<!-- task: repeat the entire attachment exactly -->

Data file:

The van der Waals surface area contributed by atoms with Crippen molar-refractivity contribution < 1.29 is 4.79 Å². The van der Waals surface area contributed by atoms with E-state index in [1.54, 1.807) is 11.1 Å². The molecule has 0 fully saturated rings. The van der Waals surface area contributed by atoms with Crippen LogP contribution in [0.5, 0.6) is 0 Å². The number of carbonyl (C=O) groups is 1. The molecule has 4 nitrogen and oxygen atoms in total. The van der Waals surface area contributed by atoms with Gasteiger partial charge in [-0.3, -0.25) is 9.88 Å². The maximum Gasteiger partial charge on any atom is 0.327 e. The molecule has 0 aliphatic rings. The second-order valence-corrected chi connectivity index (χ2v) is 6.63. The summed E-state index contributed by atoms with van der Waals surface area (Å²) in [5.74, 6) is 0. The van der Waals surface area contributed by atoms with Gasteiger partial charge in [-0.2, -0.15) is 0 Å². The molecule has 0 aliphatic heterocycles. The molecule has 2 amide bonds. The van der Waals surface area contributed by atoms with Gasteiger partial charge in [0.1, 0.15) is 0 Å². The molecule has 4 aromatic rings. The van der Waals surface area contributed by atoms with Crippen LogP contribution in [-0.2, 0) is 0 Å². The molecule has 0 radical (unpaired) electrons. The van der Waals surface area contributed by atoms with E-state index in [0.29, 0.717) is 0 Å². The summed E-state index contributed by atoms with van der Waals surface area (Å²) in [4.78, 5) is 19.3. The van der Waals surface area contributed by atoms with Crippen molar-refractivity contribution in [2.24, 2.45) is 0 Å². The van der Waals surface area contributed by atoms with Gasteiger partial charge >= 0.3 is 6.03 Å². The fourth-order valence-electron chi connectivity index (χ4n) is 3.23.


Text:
The van der Waals surface area contributed by atoms with Crippen molar-refractivity contribution < 1.29 is 4.79 Å². The van der Waals surface area contributed by atoms with E-state index in [1.54, 1.807) is 11.1 Å². The molecule has 0 fully saturated rings. The van der Waals surface area contributed by atoms with Crippen LogP contribution in [0.5, 0.6) is 0 Å². The number of carbonyl (C=O) groups is 1. The molecule has 4 nitrogen and oxygen atoms in total. The van der Waals surface area contributed by atoms with Gasteiger partial charge in [-0.3, -0.25) is 9.88 Å². The maximum Gasteiger partial charge on any atom is 0.327 e. The molecule has 0 aliphatic rings. The second-order valence-corrected chi connectivity index (χ2v) is 6.63. The summed E-state index contributed by atoms with van der Waals surface area (Å²) in [5.74, 6) is 0. The van der Waals surface area contributed by atoms with Gasteiger partial charge in [-0.2, -0.15) is 0 Å². The molecule has 0 aliphatic heterocycles. The molecule has 2 amide bonds. The van der Waals surface area contributed by atoms with Gasteiger partial charge in [0.1, 0.15) is 0 Å². The molecule has 4 aromatic rings. The van der Waals surface area contributed by atoms with Crippen LogP contribution in [-0.2, 0) is 0 Å². The molecule has 0 radical (unpaired) electrons. The van der Waals surface area contributed by atoms with E-state index in [0.29, 0.717) is 0 Å². The summed E-state index contributed by atoms with van der Waals surface area (Å²) in [4.78, 5) is 19.3. The van der Waals surface area contributed by atoms with Crippen molar-refractivity contribution in [2.24, 2.45) is 0 Å². The van der Waals surface area contributed by atoms with Gasteiger partial charge >= 0.3 is 6.03 Å². The fourth-order valence-electron chi connectivity index (χ4n) is 3.23.